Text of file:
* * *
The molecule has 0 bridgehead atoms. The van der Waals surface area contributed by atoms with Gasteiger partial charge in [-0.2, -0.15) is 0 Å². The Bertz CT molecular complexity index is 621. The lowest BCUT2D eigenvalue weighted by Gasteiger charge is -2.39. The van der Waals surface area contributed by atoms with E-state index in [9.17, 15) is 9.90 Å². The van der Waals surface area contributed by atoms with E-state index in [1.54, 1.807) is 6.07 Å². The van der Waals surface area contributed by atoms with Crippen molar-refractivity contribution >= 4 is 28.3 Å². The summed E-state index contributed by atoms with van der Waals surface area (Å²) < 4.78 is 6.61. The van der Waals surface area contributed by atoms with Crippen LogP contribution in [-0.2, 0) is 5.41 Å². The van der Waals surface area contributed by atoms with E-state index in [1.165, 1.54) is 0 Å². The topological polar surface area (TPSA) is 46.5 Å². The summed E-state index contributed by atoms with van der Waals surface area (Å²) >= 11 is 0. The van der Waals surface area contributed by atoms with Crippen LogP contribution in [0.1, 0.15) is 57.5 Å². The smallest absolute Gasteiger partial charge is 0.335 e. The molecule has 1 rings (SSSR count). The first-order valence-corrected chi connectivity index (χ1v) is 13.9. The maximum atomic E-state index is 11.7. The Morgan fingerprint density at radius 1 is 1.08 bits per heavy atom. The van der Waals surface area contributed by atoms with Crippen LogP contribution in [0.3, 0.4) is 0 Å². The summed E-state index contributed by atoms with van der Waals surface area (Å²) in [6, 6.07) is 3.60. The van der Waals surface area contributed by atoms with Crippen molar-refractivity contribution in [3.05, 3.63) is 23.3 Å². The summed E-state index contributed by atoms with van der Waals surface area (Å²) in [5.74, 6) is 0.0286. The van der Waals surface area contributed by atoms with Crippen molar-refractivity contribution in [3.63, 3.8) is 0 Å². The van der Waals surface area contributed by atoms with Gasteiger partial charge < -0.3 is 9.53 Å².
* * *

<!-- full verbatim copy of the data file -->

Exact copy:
The molecule has 0 bridgehead atoms. The van der Waals surface area contributed by atoms with Gasteiger partial charge in [-0.2, -0.15) is 0 Å². The Bertz CT molecular complexity index is 621. The lowest BCUT2D eigenvalue weighted by Gasteiger charge is -2.39. The van der Waals surface area contributed by atoms with E-state index in [9.17, 15) is 9.90 Å². The van der Waals surface area contributed by atoms with E-state index in [1.54, 1.807) is 6.07 Å². The van der Waals surface area contributed by atoms with Crippen molar-refractivity contribution >= 4 is 28.3 Å². The summed E-state index contributed by atoms with van der Waals surface area (Å²) < 4.78 is 6.61. The van der Waals surface area contributed by atoms with Crippen LogP contribution in [-0.2, 0) is 5.41 Å². The van der Waals surface area contributed by atoms with E-state index in [1.165, 1.54) is 0 Å². The topological polar surface area (TPSA) is 46.5 Å². The summed E-state index contributed by atoms with van der Waals surface area (Å²) >= 11 is 0. The van der Waals surface area contributed by atoms with Crippen LogP contribution in [0.1, 0.15) is 57.5 Å². The smallest absolute Gasteiger partial charge is 0.335 e. The molecule has 1 rings (SSSR count). The first-order valence-corrected chi connectivity index (χ1v) is 13.9. The maximum atomic E-state index is 11.7. The Morgan fingerprint density at radius 1 is 1.08 bits per heavy atom. The van der Waals surface area contributed by atoms with Crippen LogP contribution in [0.3, 0.4) is 0 Å². The summed E-state index contributed by atoms with van der Waals surface area (Å²) in [6, 6.07) is 3.60. The van der Waals surface area contributed by atoms with Crippen molar-refractivity contribution in [3.05, 3.63) is 23.3 Å². The summed E-state index contributed by atoms with van der Waals surface area (Å²) in [5.74, 6) is 0.0286. The van der Waals surface area contributed by atoms with Crippen molar-refractivity contribution in [3.63, 3.8) is 0 Å². The van der Waals surface area contributed by atoms with Gasteiger partial charge < -0.3 is 9.53 Å².